The long and eagerly awaited closed beta run of Diablo 3 has finally begun and Blizzard has sent out the first set of invitations to registered gamers all over the world. In order to have a chance to be among the lucky ones who can play it, you have to have a Battle.Net account and opt in for the closed beta run in the first place.
We have seen huge amounts of fraud mails in the area of gaming in the past, scaring the potential victims with disabling gaming accounts due to allegedly suspicous acitivities or security issues, luring with free bonus items and – you guessed it – invitations for a closed beta of a long awaited game or add-on of an existing – popular – game. The scheme works the same way in almost all cases: the recipient gets lured to click a given link and to type in the login credentials on the landing page – which is a replica of the original webpage of the targeted game. As a consequence, your beloved and well cared for account gets stolen!
Screenshot of legitimate invitation by Blizzard
Important note: the original invitation mail doesn’t ask you to click a link! It only tells you to log in to your Battle.Net account and visit the “Account” section to proceed. The only links given in the real mail lead to the forums, FAQ and support sections on blizzard.com.
Phishing has come a long way by now and the quality of design and text has improved a lot over the years. Even experienced users have a hard time nowadays to identify phishing mails as such. Here’s how you can stay safe:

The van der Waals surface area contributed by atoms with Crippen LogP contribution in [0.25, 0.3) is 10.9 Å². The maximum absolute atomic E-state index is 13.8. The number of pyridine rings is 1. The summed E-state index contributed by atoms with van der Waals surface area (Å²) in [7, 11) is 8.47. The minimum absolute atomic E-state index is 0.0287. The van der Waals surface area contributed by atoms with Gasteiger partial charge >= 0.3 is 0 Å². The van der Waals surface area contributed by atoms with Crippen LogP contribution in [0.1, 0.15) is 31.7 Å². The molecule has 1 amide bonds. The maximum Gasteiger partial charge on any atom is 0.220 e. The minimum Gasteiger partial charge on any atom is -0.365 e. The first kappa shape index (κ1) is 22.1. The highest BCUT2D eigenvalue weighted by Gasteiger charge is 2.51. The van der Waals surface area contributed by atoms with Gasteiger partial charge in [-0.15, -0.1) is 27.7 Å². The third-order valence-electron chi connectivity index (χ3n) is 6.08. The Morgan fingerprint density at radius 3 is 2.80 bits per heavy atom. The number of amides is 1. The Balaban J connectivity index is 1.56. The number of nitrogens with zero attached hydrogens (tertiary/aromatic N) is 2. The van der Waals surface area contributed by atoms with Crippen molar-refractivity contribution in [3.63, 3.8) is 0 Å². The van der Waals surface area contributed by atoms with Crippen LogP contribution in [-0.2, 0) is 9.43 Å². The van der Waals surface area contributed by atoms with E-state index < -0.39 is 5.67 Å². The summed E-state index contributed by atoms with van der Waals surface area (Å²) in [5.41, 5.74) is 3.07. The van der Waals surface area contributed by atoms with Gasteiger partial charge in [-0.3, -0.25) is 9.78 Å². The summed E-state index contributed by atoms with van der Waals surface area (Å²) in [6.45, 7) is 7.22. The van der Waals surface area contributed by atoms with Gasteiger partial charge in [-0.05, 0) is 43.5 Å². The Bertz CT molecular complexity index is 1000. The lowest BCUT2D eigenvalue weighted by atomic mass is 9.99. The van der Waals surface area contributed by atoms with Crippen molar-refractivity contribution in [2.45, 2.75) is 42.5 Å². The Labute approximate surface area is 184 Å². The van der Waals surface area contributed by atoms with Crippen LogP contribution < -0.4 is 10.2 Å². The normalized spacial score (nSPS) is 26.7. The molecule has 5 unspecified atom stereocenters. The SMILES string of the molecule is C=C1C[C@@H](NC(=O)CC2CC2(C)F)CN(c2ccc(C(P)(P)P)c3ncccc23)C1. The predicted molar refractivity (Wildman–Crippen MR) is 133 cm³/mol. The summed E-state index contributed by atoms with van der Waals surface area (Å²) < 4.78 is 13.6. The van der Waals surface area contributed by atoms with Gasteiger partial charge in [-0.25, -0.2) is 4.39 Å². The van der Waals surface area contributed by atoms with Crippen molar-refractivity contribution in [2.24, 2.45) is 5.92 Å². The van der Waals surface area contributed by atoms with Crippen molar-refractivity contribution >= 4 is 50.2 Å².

- never click links in emails, always type the url manually into the address bar of your browser or use bookmarks
- use an effective anti-spam solution to filter out phishing mails
- if you receive an inviations mail and opted in for the beta test: try to keep cool and check if you got accepted directly in your Blizzard account – don’t trust e-mails
Aside from fake invitations, we are already seeing the first scams floating around, luring you with cracked beta versions – don’t believe them! The cyber criminals behind these scams are trying to make money with ads and surveys – the actual downloads are very likely to include malware!
And now – keep your fingers crossed to get a legitimate inviation and to beat up the skeleton king in the beta!
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